Allison D. Redlich, PhD, is an internationally-known researcher on police interrogation, who began her career studying child victim/witnesses. She has published many peer-reviewed articles on these and related topics and is often asked to provide expert testimony in court and to educate law enforcement and court professionals. She has served on the Executive Committee of the American Psychology-Law Society and is co-chairing their 2014 conference.
Trond Myklebust gained his bachelor degree from the University of Oslo and an MSc in Investigative Psychology from the University of Liverpool while serving as a police officer. In 2009 he became the first police officer in Norway to obtain a PhD (Department of Psychology, University of Oslo). He holds a position as Assistant Chief of Police at the Norwegian Police University College, and a Visiting Lectureship at Newcastle University in the UK. He is a Chartered Psychologist in the British Psychological Society, and Co-Founder and Co-Director of the International Investigative Interviewing Research Group (iIIRG).
‘Unprecedented in its coverage - a landmark text! A must-have for all psych-law academics and practitioners in the field.’ - P. A. Granhag, Professor of Psychology, Department of Psychology, University of Gothenburg, Sweden
‘This book provides a unique insight into the practice of interrogation techniques across the world. I strongly recommend it.’ - Gisli Gudjonsson, CBE and Emeritus Professor of Forensic Psychology, King's College London, UK
‘The scope and breadth of this compilation is extraordinary and unprecedented. The single best feature of this volume is that it provides the reader the ability to compare and contrast practices from different countries in an easy format, given that many chapters follow a similar structure and cover many of the same topics (e.g., training, age effects, common approaches, the role of a caution, etc.). This volume sheds a bright light on practices in countries we have previously known little about, while at the same time highlighting themes and practices that appear to be common across many cultures.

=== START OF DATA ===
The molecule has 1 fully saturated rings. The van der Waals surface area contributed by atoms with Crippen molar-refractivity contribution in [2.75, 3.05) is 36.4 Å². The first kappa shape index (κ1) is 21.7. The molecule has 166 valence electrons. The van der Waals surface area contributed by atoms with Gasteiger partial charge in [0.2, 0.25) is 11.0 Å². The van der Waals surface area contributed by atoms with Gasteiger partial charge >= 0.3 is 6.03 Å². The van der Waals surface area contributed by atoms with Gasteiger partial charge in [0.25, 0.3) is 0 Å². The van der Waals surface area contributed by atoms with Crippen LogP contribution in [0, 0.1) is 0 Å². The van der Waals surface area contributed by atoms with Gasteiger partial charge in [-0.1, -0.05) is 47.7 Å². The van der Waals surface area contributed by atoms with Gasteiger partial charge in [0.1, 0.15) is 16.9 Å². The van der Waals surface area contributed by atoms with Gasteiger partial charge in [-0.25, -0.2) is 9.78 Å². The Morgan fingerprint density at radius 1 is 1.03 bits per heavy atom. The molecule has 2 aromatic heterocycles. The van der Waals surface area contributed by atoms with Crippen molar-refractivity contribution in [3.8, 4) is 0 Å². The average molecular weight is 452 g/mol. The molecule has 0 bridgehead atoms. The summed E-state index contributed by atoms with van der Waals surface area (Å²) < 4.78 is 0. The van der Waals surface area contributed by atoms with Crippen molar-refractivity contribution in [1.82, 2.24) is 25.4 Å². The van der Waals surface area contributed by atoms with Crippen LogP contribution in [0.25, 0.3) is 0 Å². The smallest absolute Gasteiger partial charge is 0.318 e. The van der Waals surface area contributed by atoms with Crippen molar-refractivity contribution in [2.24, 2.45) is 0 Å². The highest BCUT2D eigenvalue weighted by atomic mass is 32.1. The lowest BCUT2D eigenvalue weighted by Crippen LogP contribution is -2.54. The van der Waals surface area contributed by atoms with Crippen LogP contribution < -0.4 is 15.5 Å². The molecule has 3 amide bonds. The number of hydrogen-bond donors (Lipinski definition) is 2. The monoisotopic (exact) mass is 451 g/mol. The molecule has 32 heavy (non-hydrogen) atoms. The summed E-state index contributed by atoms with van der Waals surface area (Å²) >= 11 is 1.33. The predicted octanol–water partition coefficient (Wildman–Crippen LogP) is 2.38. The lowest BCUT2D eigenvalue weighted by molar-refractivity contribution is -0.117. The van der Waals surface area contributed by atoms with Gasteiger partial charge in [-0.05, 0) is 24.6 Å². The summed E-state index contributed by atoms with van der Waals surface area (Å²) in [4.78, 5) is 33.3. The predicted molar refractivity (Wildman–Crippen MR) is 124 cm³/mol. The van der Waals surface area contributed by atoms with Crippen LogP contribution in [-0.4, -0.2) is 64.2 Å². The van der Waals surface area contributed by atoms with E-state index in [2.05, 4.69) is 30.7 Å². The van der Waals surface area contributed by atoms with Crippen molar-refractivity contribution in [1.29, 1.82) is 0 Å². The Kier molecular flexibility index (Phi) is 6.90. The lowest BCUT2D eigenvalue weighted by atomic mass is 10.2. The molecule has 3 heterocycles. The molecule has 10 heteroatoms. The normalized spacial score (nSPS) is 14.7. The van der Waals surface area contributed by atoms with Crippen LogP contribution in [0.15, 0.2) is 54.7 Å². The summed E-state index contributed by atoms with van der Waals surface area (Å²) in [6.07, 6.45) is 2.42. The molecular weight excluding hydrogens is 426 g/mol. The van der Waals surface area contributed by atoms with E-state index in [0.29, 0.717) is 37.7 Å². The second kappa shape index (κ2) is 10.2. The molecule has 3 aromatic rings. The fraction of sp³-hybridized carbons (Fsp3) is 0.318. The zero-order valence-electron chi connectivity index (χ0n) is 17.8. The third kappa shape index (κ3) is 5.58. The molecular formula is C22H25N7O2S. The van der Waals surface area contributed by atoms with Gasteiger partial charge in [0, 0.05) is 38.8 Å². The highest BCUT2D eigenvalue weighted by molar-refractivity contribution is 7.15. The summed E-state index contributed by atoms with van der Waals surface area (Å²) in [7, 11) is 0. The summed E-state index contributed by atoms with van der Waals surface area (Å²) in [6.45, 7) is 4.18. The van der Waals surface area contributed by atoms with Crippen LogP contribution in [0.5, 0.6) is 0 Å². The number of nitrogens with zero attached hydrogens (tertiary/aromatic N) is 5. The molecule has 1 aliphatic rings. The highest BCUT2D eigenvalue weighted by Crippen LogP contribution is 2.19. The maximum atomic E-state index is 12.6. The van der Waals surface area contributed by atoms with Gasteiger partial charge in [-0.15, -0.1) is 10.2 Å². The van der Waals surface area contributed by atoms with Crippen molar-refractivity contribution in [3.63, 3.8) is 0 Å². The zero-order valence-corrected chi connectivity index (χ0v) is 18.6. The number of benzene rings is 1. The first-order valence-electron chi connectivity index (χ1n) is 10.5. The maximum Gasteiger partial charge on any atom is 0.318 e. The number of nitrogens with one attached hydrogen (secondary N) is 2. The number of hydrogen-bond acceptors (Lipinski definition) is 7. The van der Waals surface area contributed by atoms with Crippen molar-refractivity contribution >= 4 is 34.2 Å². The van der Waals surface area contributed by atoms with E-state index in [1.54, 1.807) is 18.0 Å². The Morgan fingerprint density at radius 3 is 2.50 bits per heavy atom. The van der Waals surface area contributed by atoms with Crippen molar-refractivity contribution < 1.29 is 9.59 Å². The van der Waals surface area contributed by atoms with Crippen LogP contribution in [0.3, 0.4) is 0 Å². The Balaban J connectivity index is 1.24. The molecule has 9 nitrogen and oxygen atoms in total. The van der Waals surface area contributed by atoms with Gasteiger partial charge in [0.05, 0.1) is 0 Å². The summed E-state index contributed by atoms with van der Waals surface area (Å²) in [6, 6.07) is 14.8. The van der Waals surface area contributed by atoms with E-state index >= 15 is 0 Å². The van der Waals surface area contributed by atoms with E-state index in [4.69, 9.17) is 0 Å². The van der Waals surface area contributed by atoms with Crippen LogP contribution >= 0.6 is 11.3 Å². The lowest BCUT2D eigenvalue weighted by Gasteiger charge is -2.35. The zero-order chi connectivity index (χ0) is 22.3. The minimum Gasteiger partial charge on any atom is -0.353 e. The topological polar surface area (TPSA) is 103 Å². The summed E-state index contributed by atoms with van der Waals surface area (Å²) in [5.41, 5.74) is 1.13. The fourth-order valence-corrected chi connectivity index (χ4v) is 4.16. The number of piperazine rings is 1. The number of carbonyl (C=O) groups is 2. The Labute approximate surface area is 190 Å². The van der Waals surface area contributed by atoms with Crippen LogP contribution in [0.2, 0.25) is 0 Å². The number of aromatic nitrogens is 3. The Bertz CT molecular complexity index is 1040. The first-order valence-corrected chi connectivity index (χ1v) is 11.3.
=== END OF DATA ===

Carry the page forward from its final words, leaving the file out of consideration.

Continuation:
The sort of cross-cultural, international approach that this volume adopts towards the understanding of investigative interviewing is exactly what the research and operational communities need to move out of our cultural silos, learn from one another, and improve practice on a global scale.’ - Melissa Russano, Associate Professor, School of Justice Studies, Roger Williams University, USA
‘International developments and practices in investigative interviewing and interrogation (Volume 2: Suspects)is a remarkable collection that is highly original and an important addition to the growing body of work on the interviewing - and even though we don’t like to say it anymore – interrogation of suspects. In addition to chapters that bring us up to date with developments in the UK, USA, Canada and many other countries that are the mainstays of research on investigative interviewing, there are fascinating new chapters on interviewing in countries such as China, Italy, Germany, Japan, Iran, Israel, Mexico, Scotland and many more. The chapters are written to a consistent framework highlighting the historical, political, and sometimes religious factors that have shaped investigative practices.
Students and researchers will find the wealth of case examples, statistical and legal information an invaluable resource. There is clear evidence here that scientific and ethical interviewing can and must be the cornerstone of all investigations. This book takes the entire field forward and is, without any exaggeration, truly essential reading.’ - Stephen Moston, Associate Professor, Department of Psychology, James Cook University, Australia